Here's my premise: from about 1997 to late 2002 Linux growth looked unstoppable. The mainstream press rejoiced over the myth of Linus, IBM bet the software business on taking over Linux, and serious people predicted that it would gain significant market share over Microsoft in both the server and the desktop markets.
Since then Linux has continued to grow - but the oomph has gone and gains are being made the old fashioned way: by hard work. Linspire's recent announcements are encouraging but things like the potential 300,000 unit install in Indiana are just that, potential and, meanwhile, the much hyped Munich transition is in deep trouble.
Permit me the premise and we get an interesting question: what happened? and, more importantly, assuming we wanted to bring public excitement back to Linux, how would we go about doing it?
I believe that many factors contributed to the loss of momentum but the single biggest one was the withdrawal of mainstream media push as IBM's worldwide support for Linux combined with the SCO lawsuit and Red Hat's negative marketing to reduce their enthusiasm for the myth they'd earlier sold themselves.
I do not believe, in contrast, that the constraints imposed on IT spending right after 2000 had anything to do with this. On the contrary, the open source world of which Linux forms a highly visible part handily beats Microsoft on cost and that, combined with the usual Microsoft behaviours on licensing, anti-trust, and product delays should have boosted Linux installation rates beyond all recognition.
But it didn't happen and I think, on balance, that the most likely reason is that mainstream puffery has been largely removed from the pre-decision process - meaning that people outside IT have stopped pushing us to review the Linux alternative in "platform" decisions and that Linux growth rates have therefore returned to what they would have been had the mainstream press never discovered it.
That would, of course, be difficult to prove even if we had good installation rate numbers -but we don't and that's one of the most basic things I believe have to be fixed if Linux is to form the basis of a competitive small systems software market in the major English speaking countries.
Fixing the counting problem should be trivial: all it would take would be for a major Linux organization or other open source community group to set up a counter and ask all affected developers to install a self reporting option that asks the user if it can send the counter some basic installation information. Ideally the counter would be web queriable and give us, for a few weeks work in getting it set up and some minor operational overheads, the first publically available numbers on open source adoption and use.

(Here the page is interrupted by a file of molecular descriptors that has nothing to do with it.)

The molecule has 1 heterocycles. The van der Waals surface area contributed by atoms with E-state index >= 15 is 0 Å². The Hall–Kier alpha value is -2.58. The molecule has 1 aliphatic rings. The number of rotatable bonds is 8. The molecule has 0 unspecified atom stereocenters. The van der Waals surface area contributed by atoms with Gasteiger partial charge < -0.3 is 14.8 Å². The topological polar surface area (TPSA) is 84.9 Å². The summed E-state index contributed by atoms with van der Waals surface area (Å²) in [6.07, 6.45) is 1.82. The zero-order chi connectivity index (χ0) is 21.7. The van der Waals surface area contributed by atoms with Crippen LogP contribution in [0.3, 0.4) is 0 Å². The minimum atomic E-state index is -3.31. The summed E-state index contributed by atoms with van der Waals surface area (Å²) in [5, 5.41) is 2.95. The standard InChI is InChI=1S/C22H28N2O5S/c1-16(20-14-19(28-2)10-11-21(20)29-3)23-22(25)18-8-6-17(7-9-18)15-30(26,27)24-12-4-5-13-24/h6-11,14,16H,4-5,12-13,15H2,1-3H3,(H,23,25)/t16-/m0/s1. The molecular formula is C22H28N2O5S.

A counting service could, of course, also look at doing other interesting things - like serving as a demand registry for products that don't yet exist, maintaining failure-free run-time numbers for open source applications on Linux sites, or collecting information on staffing and deployment strategies among commercial Linux users.
There are people who say we shouldn't try to count installs - in their opinion either things are fine now with Linux growing just as it should be, or they agree that growth has slowed but like that for reasons of their own. Either way, there's obviously lots of room in the house of Linux for their views, but I disagree: without real numbers we're all groping in the dark and I don't see that as a good thing for anyone except Microsoft.
The reason the community's continuing failure to count our successes serves Microsoft well is that Linux can reasonably be seen as a kind of entry level Unix that competes mainly with Microsoft's Windows brand products, not the BSDs or Solaris. Look at Linux deployments and, to the extent that anyone knows, they seem to focus on the same markets, and use the same hardware to run fundamentally the same applications, that Windows does.
In other words, the marketing strategy for Linux commercialisation should be modelled on Microsoft's, not that of the BSDs or Solaris.
Red Hat to the contrary, Linux only competes with Solaris for the jobs that Windows could do too - not as reliably, usually not as cheaply, and arguably not even as well - but functionally the same core jobs at the same levels of complexity and throughput.
So what's the the most important lesson we can learn from Microsoft? that nothing sells like success. Start counting installs and making those numbers widely available, and pretty soon what's recently become largely a stealth phenomenon could start to snowball again.
Tomorrow: part two - on getting licensing and patent issues out of the way.